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Since I don't see a recent one, I wanted to start a thread for people accepted to the University of Iowa SLP MA program.  I'm especially interested to hear the experiences of those who go to the Visit Day (when it happens), because I won't be able to make it.  Also, if there are any current/former students on here, I'd love to get your take on the program.  Here are a few questions I have so far:

1. How would you describe the feel/vibe of the program?  Is it high-pressure?  Relaxed?  Supportive?  Competitive?

2. What's your impression of how common funding (RA/TA/grants) is?  If you get funding for the first year or term, how likely is it that you'll keep that funding for future terms?

3. What do you like least about the program?  What do you like most?

If you were accepted and want to add questions or just introduce yourself, that's great too!

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Former student here. 

1) I would say that they have high expectations but not over the top. My overall take on grad school was that it was challenging but not overwhelming. The professors themselves will tell you that it's okay to get B's now that you've been admitted to the program. The clinical faculty is supportive and take the process of helping students improve seriously. The atmosphere also depends on your specific cohort as well. My cohort was very supportive and we were all very friendly with each other. We were not competitive with each other at all. We shared notes, study guides, studied together. We all felt like there wasn't a point to being competitive because we'd all really already achieved the ultimate goal of getting into a good school.

2) Funding is not all that common. Of the students in my class maybe 2-3 people got a TA-ship or paid research position. The TA-ships were offered to students specifically but I think the paid research positions were something people sought out. TA-ships were only offered for one semester with no repeats. I do know that some students sought out TA-ships in other departments, like linguistics or Spanish. One nice thing is that the final semester in the second year you only pay for 4 credits so it's significantly cheaper than the other semesters. 

3) What I like most about the program was how close my cohort was. We all helped each other and were very supportive, I really felt like I could have gone to any one of them with a problem and they would have listened and tried to help. I also liked how knowledgeable the clinical and academic staff were, they are very good at their jobs and I always felt like I was learning cutting-edge EBP practices. I also really liked doing the stuttering camps for kids and teens in the summer. It's a great crash course in stuttering therapy which not all universities have experiences in. Iowa also allows you to do your clinical practicums anywhere in the country and will help you find one if they have connections in the city you are looking for. You may still have to do some cold calls on your own if it's a new city but they'll assist you in setting it up once you've ascertained the place you are looking at is open to taking a student. My least favorite part was that team experiences during the summer are shorter than during the semester--I was doing early intervention team during the summer and was sad that I didn't get to do a full semester's worth of working with clients. I was there when they had two preschool classrooms in the building that we serviced and they no longer have those, which is a shame because it was a great experience.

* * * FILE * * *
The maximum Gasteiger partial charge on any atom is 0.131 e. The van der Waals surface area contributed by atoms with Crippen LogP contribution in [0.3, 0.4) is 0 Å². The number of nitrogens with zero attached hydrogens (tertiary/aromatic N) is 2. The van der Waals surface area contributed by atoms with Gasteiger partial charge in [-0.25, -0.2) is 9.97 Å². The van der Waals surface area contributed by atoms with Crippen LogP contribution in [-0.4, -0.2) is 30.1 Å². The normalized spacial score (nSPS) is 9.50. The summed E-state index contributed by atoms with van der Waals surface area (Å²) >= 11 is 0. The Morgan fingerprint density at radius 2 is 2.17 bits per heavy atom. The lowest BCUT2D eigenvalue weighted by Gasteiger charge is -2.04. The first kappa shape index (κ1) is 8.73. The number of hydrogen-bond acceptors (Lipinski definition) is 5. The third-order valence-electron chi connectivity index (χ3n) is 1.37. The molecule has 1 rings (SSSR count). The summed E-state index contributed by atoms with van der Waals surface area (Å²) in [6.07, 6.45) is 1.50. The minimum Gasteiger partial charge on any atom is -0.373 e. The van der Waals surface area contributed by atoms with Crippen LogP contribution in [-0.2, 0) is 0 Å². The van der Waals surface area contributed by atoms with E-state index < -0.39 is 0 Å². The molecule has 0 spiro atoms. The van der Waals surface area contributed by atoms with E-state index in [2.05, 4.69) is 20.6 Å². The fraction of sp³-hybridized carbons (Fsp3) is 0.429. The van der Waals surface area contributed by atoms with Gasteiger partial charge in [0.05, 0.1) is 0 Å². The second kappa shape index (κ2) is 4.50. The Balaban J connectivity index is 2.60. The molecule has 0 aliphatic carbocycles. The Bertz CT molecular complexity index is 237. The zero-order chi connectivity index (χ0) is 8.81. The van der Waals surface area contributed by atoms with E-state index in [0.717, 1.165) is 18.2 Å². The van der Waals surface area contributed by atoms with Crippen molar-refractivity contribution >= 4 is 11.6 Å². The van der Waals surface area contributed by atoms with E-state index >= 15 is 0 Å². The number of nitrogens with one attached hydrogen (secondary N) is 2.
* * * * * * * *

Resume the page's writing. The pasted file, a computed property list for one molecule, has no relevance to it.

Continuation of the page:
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@flowerbloom  Thanks so much for responding!  Bummer about funding (and probably a deal-breaker assuming I get funding anywhere else), but it sounds like you had a good experience.  This is not exactly on topic, but I noticed that you also got into Purdue.  Was there a reason you preferred U Iowa over Purdue?  I haven't heard back from Purdue but they're kind of in the same category for me out of the schools I applied to (Midwest, good reputation, relatively selective, research-focused, etc.).

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27 minutes ago, charlottearoora said:

@flowerbloom  Thanks so much for responding!  Bummer about funding (and probably a deal-breaker assuming I get funding anywhere else), but it sounds like you had a good experience.  This is not exactly on topic, but I noticed that you also got into Purdue.  Was there a reason you preferred U Iowa over Purdue?  I haven't heard back from Purdue but they're kind of in the same category for me out of the schools I applied to (Midwest, good reputation, relatively selective, research-focused, etc.).

I went to both Iowa's and Purdue's open houses and I preferred the vibe that I got from Iowa. All the faculty, no matter how busy they were took the time to pop in and introduce themselves to the group and talk with us during the luncheon. I didn't get that same welcoming feeling at Purdue. I also didn't care for the fact that the department head bashed a bunch of the other top schools in his address to the group. Like you, I was interested in getting a research position and had contacted people at both universities. I got a prompt response from Iowa and met with her to discuss a potential position when I was there for the open house.  I never heard back from Purdue, even just to say they didn't have anything open. My friend went there and had a good experience so I think it just depends.

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